IRS Warns Taxpayers About Scam

A sophisticated phone scam is sweeping the country, using fear of the Internal Revenue Service to target recent immigrants and others, IRS officials warn.

"Victims are told they owe money to the IRS and it must be paid promptly through a pre-loaded debit card or wire transfer," they said. "If the victim refuses to cooperate, they are then threatened with arrest, deportation or suspension of a business or driver's license."

Often, the caller becomes hostile and insulting, they said.

This scam has hit taxpayers in nearly every state, and IRS officials hope to warn taxpayres so they can protect themselves.

"Rest assured, we do not and will not ask for credit card numbers over the phone, nor request a pre-paid debit card or wire transfer," IRS Acting Commissioner Danny Werfel said in a statement. "If someone unexpectedly calls claiming to be from the IRS and threatens police arrest, deportation or license revocation if you don't pay immediately, that is a sign that it really isn't the IRS calling."

The IRS encourages taxpayers to be vigilant against phone and email scams that use the agency as a lure. The IRS doesn't initiate contact with taxpayers by email, text message or other social media to request personal or financial information. The IRS also doesn't ask for PINs, passwords or other confidential access information for credit card, bank or other financial accounts. Recipients should not open any attachments or click on any links contained in the message. Instead, forward the e-mail to phishing@irs.gov.

The first contact with taxpayers on a tax issue is usually by regular mail, Werfel said.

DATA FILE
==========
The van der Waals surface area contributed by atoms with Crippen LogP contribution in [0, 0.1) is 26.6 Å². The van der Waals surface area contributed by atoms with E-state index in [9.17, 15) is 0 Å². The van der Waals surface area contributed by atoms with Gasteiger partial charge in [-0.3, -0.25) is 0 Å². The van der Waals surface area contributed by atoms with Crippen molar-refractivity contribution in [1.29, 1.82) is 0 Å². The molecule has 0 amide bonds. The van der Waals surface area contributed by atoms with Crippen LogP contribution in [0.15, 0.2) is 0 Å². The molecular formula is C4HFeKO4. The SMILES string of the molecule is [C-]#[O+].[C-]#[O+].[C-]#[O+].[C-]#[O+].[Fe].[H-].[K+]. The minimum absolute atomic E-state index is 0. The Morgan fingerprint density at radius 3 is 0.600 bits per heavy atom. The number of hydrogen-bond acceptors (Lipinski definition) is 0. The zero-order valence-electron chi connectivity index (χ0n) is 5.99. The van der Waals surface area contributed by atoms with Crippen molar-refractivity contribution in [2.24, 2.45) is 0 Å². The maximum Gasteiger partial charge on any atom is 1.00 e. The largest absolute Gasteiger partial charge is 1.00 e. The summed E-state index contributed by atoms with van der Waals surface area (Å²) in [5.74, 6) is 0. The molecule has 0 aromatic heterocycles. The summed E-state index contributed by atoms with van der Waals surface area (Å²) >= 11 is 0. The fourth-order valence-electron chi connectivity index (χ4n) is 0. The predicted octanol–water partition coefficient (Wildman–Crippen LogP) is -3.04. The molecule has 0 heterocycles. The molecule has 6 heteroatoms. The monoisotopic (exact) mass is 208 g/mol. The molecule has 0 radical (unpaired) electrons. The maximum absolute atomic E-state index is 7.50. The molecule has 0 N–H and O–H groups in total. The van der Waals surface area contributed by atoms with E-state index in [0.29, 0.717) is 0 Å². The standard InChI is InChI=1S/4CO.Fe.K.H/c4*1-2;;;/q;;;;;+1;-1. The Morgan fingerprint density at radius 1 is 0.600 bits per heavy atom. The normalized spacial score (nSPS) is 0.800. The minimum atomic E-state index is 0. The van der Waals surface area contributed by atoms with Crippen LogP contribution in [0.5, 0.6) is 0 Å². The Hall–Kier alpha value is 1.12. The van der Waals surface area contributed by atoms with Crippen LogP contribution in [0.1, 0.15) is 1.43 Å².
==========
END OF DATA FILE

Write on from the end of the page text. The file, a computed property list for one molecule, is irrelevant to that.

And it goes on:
The current scam also includes:

--The use of fake names and IRS badge numbers -- usually common names and surnames.

--The ability to recite the last four digits of a victim's Social Security Number.

--Spoofing the IRS toll-free number on caller ID to make it look like the IRS is calling.

--Sometimes sending bogus IRS emails to support their bogus calls.

--Victims hearing background noise mimicking a call center.

--Hanging up after threatening jail time or drivers license revocation, followed soon after by a call pretending to be from the local police or DMV, with caller ID supporting their claim.

Source: Internal Revenue Service

Other unrelated scams like a lottery sweepstakes and solicitations like debt relief also fraudulently claim to be from the IRS. If you get a phone call from someone claiming to be from the IRS, you should:

--Call the IRS at 800-829-1040 if you know or think you owe taxes. The IRS employees at that line can help with a payment issues if such an issue exists.

--Call 800-366-4484 to report the incident to the Treasury Inspector General for Tax Administration if you know you don't owe taxes or have no reason to think you do because you've gotten to bill or the caller made some bogus threats as described above.

--Also contact the Federal Trade Commission and use their FTC Complaint Assistant at FTC.gov, and add "IRS Telephone Scam" to the comments.

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Copyright 2013 - Times-Herald, Vallejo, Calif.

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